When titrating a monoprotic acid, such as HCl, with sodium hydroxide (NaOH), the molar ratio for the reaction is 1:1 - that is, one mole of NaOH will neutralize one mole of HCl - and all of the following are true at the equivalence point:
(a) Moles of acid in flask = moles of base added from the buret
(b) (molarity of acid) x (volume of acid) = (molarity of the base) x (volume of added base)
Equation (b) takes the familiar form M1*V1 = M2*V2, from which the molarity of the acid, M2, is determined.
1. Take a clean Erlenmeyer flask from the Glassware shelf and place it on the workbench.
2. Add 25 mL HCl (of unknown concentration) to the flask.
3. Add 2 drops of phenolphthalein, an indicator, to the flask.
4.Take a burette from the Glassware shelf and place it on the workbench.
5. Fill the burette with 50 mL of 0.5M NaOH solution. Record this initial volume.
6. Drag the flask to the lower half of the burette such that the burette can deliver NaOH to the flask. Make sure the burette and the flask are connected.
7. Open the Data window and click on the flask. Click the pushpin icon in the Data window to lock its display to the flask.
8. Take a pH meter from the Tools shelf and set it on the flask. Record the initial pH of the solution.
9. Open the Properties window and click on the burette. Enter "1" in the amount window to add NaOH to the flask in 1 mL increments. One mL of NaOH will be delivered to the flask each time the stopcock button is clicked.
10. Set up a data table on a piece of paper with the following column headings:
mL of base (burette reading)
moles of NaOH
11. Click the stopcock button on the Properties window to deliver 1 mL of NaOH to the flask. Continue to add NaOH in 1 mL increments. Record the mL of base (burette reading), the pH of the solution in the flask, and the moles of NaOH in the flask for each mL of base added. Note that the initial mL of base is 50 mL, which is equal to zero mL of base added to the flask.
12. The solution in the flask will change in color from clear to pink due to the phenolphthalein indicator when the endpoint is either reached or crossed. Mark the point in the data table at which the color change occurs.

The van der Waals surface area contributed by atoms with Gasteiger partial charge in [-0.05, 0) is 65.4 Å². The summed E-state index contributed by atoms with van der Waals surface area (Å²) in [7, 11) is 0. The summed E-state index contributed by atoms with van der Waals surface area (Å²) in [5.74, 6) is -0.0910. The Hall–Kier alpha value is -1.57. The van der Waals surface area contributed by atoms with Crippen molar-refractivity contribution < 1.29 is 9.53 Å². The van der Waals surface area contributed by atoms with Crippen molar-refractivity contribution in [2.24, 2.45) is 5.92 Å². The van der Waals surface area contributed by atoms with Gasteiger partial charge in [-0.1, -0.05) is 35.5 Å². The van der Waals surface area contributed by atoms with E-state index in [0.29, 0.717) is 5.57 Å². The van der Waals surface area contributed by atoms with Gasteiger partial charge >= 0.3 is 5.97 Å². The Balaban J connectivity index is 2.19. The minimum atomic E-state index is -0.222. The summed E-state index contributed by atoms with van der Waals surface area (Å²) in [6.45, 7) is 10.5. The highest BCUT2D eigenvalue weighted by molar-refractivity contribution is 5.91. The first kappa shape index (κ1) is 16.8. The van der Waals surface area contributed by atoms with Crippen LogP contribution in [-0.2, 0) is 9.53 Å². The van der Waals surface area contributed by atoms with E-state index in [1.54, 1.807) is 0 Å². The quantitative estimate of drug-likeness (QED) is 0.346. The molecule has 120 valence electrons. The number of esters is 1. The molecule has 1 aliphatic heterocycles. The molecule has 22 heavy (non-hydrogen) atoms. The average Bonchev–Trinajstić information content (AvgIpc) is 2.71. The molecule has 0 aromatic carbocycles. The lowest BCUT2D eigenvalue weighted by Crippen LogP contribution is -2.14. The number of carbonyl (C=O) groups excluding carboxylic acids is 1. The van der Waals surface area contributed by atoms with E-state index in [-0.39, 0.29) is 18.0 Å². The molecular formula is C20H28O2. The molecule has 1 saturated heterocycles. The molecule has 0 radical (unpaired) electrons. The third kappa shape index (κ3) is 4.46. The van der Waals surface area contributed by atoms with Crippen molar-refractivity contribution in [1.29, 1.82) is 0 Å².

13. Add 5 more 1 mL increments of NaOH to the flask recording the mL of base, the pH, and the moles of NaOH at each increment.
14. Detach the pH meter and drag the burette and flask to the recycling chute.
15. Take a new flask from the Glassware shelf and place it on the workbench.
16. Add 25 mL of HCl and 2 drops of phenolphthalein to the flask.
17. Set a new burette on the workbench and fill it with 50 mL of NaOH.
18. Place the flask under the burette and attach the pH meter.
19. Based on the results of the previous titration, you may initially add a relatively large amount of NaOH solution all at once to the flask to get to 1 mL BEFORE the endpoint. For example, if 20 mL of NaOH caused a color change in your first titration, you know experimentally that you can add 19 mL of NaOH to the second titration without causing a color change. You can enter 19 in the Properties window and click the stopcock button to deliver 19 mL of NaOH to the flask at once.
20. AFTER the initial delivery of NaOH to the flask, change the amount of NaOH to be delivered to 1 in the Properties window. For this titration, use the DROP-WISE button to deliver very small (0.05 mL) of NaOH per click of the drop-wise button. In this way, you are measuring the endpoint of titration more precisely. Record the mL of base (burette reading), the pH, and the moles of NaOH in the flask with each click of the drop-wise button until the endpoint is reached. Mark this endpoint on your data sheet. Add 5 more drop-wise increments of NaOH noting the mL of base, pH, and moles of NaOH.View Full Posting Details